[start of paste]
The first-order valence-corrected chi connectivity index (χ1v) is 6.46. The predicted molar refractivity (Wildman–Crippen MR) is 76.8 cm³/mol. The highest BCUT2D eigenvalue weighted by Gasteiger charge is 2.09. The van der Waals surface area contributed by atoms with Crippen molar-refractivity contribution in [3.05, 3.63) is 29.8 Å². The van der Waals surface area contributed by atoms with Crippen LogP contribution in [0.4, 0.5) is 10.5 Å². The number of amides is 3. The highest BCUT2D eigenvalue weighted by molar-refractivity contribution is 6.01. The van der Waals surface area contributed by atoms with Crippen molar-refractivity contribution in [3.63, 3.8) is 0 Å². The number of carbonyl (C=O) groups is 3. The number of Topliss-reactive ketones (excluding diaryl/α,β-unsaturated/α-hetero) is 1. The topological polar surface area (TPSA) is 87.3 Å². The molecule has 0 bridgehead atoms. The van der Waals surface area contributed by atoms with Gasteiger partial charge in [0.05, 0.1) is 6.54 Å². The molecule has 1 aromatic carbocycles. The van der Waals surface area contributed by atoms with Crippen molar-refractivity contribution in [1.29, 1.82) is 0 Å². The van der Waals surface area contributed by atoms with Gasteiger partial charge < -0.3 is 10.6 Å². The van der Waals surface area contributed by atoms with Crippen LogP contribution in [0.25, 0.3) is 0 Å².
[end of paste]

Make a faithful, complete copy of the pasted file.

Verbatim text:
The first-order valence-corrected chi connectivity index (χ1v) is 6.46. The predicted molar refractivity (Wildman–Crippen MR) is 76.8 cm³/mol. The highest BCUT2D eigenvalue weighted by Gasteiger charge is 2.09. The van der Waals surface area contributed by atoms with Crippen molar-refractivity contribution in [3.05, 3.63) is 29.8 Å². The van der Waals surface area contributed by atoms with Crippen LogP contribution in [0.4, 0.5) is 10.5 Å². The number of amides is 3. The highest BCUT2D eigenvalue weighted by molar-refractivity contribution is 6.01. The van der Waals surface area contributed by atoms with Crippen molar-refractivity contribution in [3.63, 3.8) is 0 Å². The number of carbonyl (C=O) groups is 3. The number of Topliss-reactive ketones (excluding diaryl/α,β-unsaturated/α-hetero) is 1. The topological polar surface area (TPSA) is 87.3 Å². The molecule has 0 bridgehead atoms. The van der Waals surface area contributed by atoms with Gasteiger partial charge in [0.05, 0.1) is 6.54 Å². The molecule has 1 aromatic carbocycles. The van der Waals surface area contributed by atoms with Crippen molar-refractivity contribution in [1.29, 1.82) is 0 Å². The van der Waals surface area contributed by atoms with Gasteiger partial charge < -0.3 is 10.6 Å². The van der Waals surface area contributed by atoms with Crippen LogP contribution in [0.25, 0.3) is 0 Å².